Few businesses are feeling the effects of the global chip shortage worse than automakers. Whether you love it or hate it, Tesla has been one of the few companies in the space that continues to deliver record vehicle volumes.
Despite posting a quarterly profit of more than US$1 billion in Q2 2021, which is more than any full year of profit in company history, Tesla still faced its fair share of supply chain issues.
In an early September tweet, Elon Musk said that “2021 has been the year of super crazy supply chain shortages, so it wouldn’t matter if we had 17 new products, as none would ship. Assuming 2022 is not mega drama, new Roadster should ship in 2023.”
The Rise Of The Model 3
The Tesla Roadster is one of the company’s most highly anticipated vehicles, along with the Tesla Cybertruck and its electric semi-truck. All three vehicles have yet to reach mass production.
Tesla produced and delivered more than 200,000 vehicles in the Q2, a record high. Of all vehicles produced, 99% were the Tesla Model 3 sedan and the Model Y, the company’s mid-size SUV. Just a few years ago, the company depended on sales of its Model S, a more expensive luxury sedan, and the Model X, a luxury SUV. Today, it’s targeting a wider audience with its Model 3 which starts at under US$40,000.
Growth In The Chinese Market
The company now produces both the Model 3 and the Model Y out of its factory in Fremont, California, and its Shanghai plant. China has been a huge market for Tesla, as the company sold more than 44,000 vehicles produced in China in August 2021 alone.
The new Shanghai factory was built in nine months but took longer than expected to reach its now high-volume production. “When you put a factory in a new geography, in order for that factory to be efficient, you have to localize the supply chain,” said Musk. “So there’s no such thing as cut and paste. It does not exist. And it would obviously be insane to do vehicle production in Europe and send vast numbers of parts from North America. That would make the producing in Europe, for example, just crazy. You got to look like the supply chains have efficiency and then you’re moving as fast as your least lucky, least good supplier. Some of these supply chains go three or four layers deep. Frankly, I feel at times that we are inheriting all force majeure of Earth. If anything goes wrong anywhere on Earth, something happens to mess up the supply chain.”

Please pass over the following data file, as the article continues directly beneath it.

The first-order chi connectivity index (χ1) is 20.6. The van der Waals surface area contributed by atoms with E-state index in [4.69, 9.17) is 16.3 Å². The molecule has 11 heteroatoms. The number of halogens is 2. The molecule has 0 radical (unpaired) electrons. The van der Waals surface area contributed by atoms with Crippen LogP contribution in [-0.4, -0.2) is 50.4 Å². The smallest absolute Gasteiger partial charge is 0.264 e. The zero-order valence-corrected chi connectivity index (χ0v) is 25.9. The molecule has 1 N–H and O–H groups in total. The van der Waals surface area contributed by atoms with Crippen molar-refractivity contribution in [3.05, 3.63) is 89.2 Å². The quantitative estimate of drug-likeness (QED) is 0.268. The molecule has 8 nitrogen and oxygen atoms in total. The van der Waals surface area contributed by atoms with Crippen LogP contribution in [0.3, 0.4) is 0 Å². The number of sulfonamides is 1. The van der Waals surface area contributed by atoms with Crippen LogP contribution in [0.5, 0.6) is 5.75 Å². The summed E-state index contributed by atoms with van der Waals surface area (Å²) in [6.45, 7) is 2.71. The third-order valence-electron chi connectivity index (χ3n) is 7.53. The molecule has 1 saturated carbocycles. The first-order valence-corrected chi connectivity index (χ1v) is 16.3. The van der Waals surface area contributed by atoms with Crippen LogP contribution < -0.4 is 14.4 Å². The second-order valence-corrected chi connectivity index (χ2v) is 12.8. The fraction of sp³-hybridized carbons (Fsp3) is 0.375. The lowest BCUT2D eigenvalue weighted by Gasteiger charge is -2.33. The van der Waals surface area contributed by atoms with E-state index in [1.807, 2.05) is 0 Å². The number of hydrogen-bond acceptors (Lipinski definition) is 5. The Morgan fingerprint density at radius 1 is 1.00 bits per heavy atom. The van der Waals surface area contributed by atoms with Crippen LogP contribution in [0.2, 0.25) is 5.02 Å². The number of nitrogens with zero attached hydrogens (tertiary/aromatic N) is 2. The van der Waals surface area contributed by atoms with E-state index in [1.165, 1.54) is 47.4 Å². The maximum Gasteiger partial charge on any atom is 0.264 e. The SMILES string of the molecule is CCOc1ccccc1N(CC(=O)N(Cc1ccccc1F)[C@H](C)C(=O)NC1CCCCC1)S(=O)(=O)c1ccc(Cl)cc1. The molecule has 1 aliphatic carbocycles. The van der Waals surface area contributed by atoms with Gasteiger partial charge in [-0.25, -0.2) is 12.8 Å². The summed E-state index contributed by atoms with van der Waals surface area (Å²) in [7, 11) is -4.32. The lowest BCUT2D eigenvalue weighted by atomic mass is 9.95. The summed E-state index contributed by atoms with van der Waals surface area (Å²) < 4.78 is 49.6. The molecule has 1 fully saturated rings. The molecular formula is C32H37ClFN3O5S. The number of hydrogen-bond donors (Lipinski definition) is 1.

Supply Chain Pivots
Despite record financials and production numbers, the company has adjusted its operations to combat supply chain challenges, including swapping out chips and rewriting software. The pivots have helped Tesla maintain its existing operations, but if supply chain issues persist it could further delay the release of new models.
“Regarding supply chain, while we’re making cars at full speed, the global chip shortage situation remains quite serious,” said Musk. “For the rest of this year, our growth rates will be determined by the wide range of chips that are at various times the slowest parts in the supply chain. It’s worth noting that if we had everything else, if we had the best numbers of vehicles themselves, we would not be able to make them. Everything except the chips, we won’t be able to make them. The chip supply is fundamentally the governing factor on our output. It is difficult for us to say how long this will last because this is out of our control essentially. It does seem like it’s getting better, but it’s hard to predict. So, in fact, even achieving the output that we did achieve was only due to an immense effort from people within Tesla. We were able to substitute alternative chips and then write the firmware in a matter of weeks.”
What Needs To Happen To Produce New Models
Tesla was upfront about how difficult it is to give accurate timelines when so much of its supply chain is outside of its control. “In order for Cybertruck and Semi to scale to volume that’s meaningful for customer deliveries, we’ve got to solve the chip shortage working with our suppliers,” said Musk.
In regard to building its own chip factory, Musk said that it could take 12 to 18 months, which would be impractical if the chip shortage improved by the end of that timeline. “The Cybertruck and Semi both are heavy users of cell capacity,” said Musk. “We’ve got to make sure we have the cell capacity for those two vehicles, or it’s kind of pointless. We can make a small number of vehicles, but the effect of cost if you make a small number of vehicles is insane, like they would literally cost US$1 million apiece or more. There’s a reason why you do things in volume production, which is to get the economies to scale and get the cost down. We are looking at a pretty massive increase in cell availability next year. But it’s not like [it’s going to be on] January 1. It comes through — it ramps up through the course of next year. But even without Tesla cell production, with our suppliers, we’ll be able to deliver about twice as much cell output in next year as this year.”